Seoul Launches First Foreign Residents Council
On December 18, 2015, Seoul Metropolitan Government launched the “Foreign Residents Council,” a body comprised of foreign residents that was created in recognition of Seoul’s transformation into a multicultural city with 460,000 foreign residents living among 10 million Seoul citizens.
Launched in celebration of the UN’s International Migrants Day, the Foreign Residents Council is an advisory group tasked with conveying the opinions of foreign residents in the formulation and implementation of Seoul’s policies for foreign residents in an effort to resolve any difficulties experienced by foreigners and shape Seoul into a city that embraces its growing diversity.
The first Foreign Residents Council will be composed of 38 people from 23 different countries who will serve as active members of the council for three years. Specifically, the council is made up of eight residents from Europe, six from China, five from Central Asia, four from South Asia, three from Southeast Asia, three from the U.S., three from Vietnam, and six from other countries around the world.
By forming subcommittees, the Foreign Residents Council will collect opinions, discuss agendas, and directly propose policies related to Seoul’s foreign residents to Seoul Mayor Park Won Soon at the city government’s general meetings.
Initial candidates for the Council were selected through a process of open recruitment that accepted applications from foreign residents over 18 years of age who have resided in the Republic of Korea for over a year and in Seoul for over six months. The final members were selected by a selection committee in consideration of their nationality, status of stay, type of visa, sex, and various other factors.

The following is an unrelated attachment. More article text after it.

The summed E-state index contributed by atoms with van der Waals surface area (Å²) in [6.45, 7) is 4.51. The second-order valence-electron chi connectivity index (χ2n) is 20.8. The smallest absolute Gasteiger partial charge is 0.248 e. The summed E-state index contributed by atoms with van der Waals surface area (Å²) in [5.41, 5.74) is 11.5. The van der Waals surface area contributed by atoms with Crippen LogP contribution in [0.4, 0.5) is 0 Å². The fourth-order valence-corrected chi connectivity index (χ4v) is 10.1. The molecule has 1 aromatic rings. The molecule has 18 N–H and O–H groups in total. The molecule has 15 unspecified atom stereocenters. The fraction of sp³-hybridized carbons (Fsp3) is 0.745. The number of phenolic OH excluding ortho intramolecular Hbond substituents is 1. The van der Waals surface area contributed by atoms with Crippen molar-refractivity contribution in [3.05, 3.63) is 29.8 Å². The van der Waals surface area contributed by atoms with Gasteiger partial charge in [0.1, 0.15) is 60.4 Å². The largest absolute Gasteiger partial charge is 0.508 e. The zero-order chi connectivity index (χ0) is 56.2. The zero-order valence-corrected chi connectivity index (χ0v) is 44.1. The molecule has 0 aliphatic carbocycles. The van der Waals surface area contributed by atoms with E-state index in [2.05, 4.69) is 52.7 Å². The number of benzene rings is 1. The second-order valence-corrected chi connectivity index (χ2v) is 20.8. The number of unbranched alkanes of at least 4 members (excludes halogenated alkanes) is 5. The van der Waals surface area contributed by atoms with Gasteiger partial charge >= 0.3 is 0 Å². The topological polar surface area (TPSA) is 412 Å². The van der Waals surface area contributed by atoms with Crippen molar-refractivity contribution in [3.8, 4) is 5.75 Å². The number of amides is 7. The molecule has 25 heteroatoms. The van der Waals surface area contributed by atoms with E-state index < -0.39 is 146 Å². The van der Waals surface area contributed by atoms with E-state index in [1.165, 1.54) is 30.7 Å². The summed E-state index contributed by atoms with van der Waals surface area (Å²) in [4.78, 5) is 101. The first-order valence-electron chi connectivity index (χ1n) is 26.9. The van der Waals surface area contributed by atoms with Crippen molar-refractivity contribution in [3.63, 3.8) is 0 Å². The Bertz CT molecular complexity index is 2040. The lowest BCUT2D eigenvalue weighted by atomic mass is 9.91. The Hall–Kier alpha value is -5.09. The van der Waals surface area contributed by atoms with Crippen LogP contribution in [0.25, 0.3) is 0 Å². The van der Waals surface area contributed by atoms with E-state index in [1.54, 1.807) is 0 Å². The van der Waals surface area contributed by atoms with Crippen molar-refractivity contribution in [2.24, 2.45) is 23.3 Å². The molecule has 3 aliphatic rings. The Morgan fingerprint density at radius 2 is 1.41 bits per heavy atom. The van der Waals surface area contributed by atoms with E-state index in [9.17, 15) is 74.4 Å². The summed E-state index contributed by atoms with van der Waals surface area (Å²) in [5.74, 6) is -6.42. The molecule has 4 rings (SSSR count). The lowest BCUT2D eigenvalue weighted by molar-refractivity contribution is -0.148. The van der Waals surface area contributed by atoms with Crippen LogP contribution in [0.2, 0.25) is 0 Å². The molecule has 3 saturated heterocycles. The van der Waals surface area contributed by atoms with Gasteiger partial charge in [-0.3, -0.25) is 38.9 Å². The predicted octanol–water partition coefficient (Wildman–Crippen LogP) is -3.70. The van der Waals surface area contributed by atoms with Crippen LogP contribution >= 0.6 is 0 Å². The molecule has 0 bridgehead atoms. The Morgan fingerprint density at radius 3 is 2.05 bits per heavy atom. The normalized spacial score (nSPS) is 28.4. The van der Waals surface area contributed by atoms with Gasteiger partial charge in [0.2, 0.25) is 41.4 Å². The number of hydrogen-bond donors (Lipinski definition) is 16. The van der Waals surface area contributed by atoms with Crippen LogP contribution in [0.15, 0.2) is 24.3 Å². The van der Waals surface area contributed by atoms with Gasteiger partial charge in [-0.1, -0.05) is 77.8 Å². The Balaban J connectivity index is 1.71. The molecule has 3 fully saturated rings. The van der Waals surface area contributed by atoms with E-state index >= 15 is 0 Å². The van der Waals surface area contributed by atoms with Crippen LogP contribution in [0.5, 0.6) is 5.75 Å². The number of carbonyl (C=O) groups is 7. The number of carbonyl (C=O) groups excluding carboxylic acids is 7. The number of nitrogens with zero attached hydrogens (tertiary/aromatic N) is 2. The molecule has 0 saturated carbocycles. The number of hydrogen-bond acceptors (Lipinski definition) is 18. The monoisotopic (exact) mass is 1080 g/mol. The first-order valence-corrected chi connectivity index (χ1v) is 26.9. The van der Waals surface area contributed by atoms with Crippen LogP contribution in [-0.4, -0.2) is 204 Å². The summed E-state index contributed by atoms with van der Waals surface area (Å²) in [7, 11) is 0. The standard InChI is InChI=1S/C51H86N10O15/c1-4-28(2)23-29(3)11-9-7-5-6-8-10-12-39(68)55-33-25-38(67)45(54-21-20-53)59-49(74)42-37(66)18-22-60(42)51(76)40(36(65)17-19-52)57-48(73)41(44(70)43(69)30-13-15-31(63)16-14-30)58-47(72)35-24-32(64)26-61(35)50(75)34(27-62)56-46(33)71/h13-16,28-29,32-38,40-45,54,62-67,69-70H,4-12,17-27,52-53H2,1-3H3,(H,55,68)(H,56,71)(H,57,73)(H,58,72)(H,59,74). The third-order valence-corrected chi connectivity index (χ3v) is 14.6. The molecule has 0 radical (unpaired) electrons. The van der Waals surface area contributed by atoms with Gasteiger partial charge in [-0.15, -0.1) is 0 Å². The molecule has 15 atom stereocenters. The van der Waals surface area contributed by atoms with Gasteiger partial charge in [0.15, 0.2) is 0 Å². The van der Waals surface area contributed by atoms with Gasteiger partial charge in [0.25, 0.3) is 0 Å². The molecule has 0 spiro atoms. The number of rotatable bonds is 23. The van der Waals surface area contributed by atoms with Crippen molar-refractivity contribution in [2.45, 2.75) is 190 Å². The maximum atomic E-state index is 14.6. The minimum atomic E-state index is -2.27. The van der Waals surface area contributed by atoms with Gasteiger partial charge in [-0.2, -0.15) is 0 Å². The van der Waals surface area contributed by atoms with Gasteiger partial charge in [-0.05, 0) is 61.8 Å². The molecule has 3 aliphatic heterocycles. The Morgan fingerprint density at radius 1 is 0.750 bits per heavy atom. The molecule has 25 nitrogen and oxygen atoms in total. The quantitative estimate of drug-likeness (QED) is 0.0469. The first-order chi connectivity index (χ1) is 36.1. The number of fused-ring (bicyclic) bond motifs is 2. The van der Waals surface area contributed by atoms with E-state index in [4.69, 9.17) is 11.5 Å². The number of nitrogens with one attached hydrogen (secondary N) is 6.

For the establishment of the Foreign Residents Council, Seoul Metropolitan Government created a promotion agency made up of ten experts from academia and research institutes and sought reasonable ways for the Council to serve as a body that effectively represents the foreign residents of Seoul. In addition, the city government held a couple of briefing sessions for foreign residents, communities, and related groups to gather their opinions and engage in discussions.
Seoul Mayor Park Won Soon explained, “Although one out of 22 Seoul citizens is a foreign resident, they had no way of participating in the city’s policy suggestion or implementation process.” He added, “We will continue to support our foreign residents through the Foreign Residents Council so that they can become an integral part of the city’s administration.”